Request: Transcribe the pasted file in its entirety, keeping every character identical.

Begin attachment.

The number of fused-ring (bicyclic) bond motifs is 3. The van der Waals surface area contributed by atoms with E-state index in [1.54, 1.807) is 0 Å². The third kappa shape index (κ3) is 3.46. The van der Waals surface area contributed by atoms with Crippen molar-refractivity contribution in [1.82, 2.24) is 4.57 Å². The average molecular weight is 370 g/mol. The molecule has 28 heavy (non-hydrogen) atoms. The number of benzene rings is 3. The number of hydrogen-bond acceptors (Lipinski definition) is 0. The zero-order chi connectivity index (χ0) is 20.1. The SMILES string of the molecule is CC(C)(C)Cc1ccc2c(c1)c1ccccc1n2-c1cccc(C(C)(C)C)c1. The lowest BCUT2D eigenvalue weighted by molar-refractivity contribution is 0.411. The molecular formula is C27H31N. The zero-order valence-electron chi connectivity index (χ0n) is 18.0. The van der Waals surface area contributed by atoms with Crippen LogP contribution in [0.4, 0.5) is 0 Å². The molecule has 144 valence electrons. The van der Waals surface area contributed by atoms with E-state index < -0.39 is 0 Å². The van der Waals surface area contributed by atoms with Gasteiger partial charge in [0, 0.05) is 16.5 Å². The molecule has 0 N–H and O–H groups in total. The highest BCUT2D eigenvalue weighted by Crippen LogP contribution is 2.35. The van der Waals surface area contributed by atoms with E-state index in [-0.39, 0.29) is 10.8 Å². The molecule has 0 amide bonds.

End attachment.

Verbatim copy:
The number of fused-ring (bicyclic) bond motifs is 3. The van der Waals surface area contributed by atoms with E-state index in [1.54, 1.807) is 0 Å². The third kappa shape index (κ3) is 3.46. The van der Waals surface area contributed by atoms with Crippen molar-refractivity contribution in [1.82, 2.24) is 4.57 Å². The average molecular weight is 370 g/mol. The molecule has 28 heavy (non-hydrogen) atoms. The number of benzene rings is 3. The number of hydrogen-bond acceptors (Lipinski definition) is 0. The zero-order chi connectivity index (χ0) is 20.1. The SMILES string of the molecule is CC(C)(C)Cc1ccc2c(c1)c1ccccc1n2-c1cccc(C(C)(C)C)c1. The lowest BCUT2D eigenvalue weighted by molar-refractivity contribution is 0.411. The molecular formula is C27H31N. The zero-order valence-electron chi connectivity index (χ0n) is 18.0. The van der Waals surface area contributed by atoms with Crippen LogP contribution in [0.4, 0.5) is 0 Å². The molecule has 144 valence electrons. The van der Waals surface area contributed by atoms with E-state index < -0.39 is 0 Å². The van der Waals surface area contributed by atoms with Gasteiger partial charge in [0, 0.05) is 16.5 Å². The molecule has 0 N–H and O–H groups in total. The highest BCUT2D eigenvalue weighted by Crippen LogP contribution is 2.35. The van der Waals surface area contributed by atoms with E-state index in [-0.39, 0.29) is 10.8 Å². The molecule has 0 amide bonds.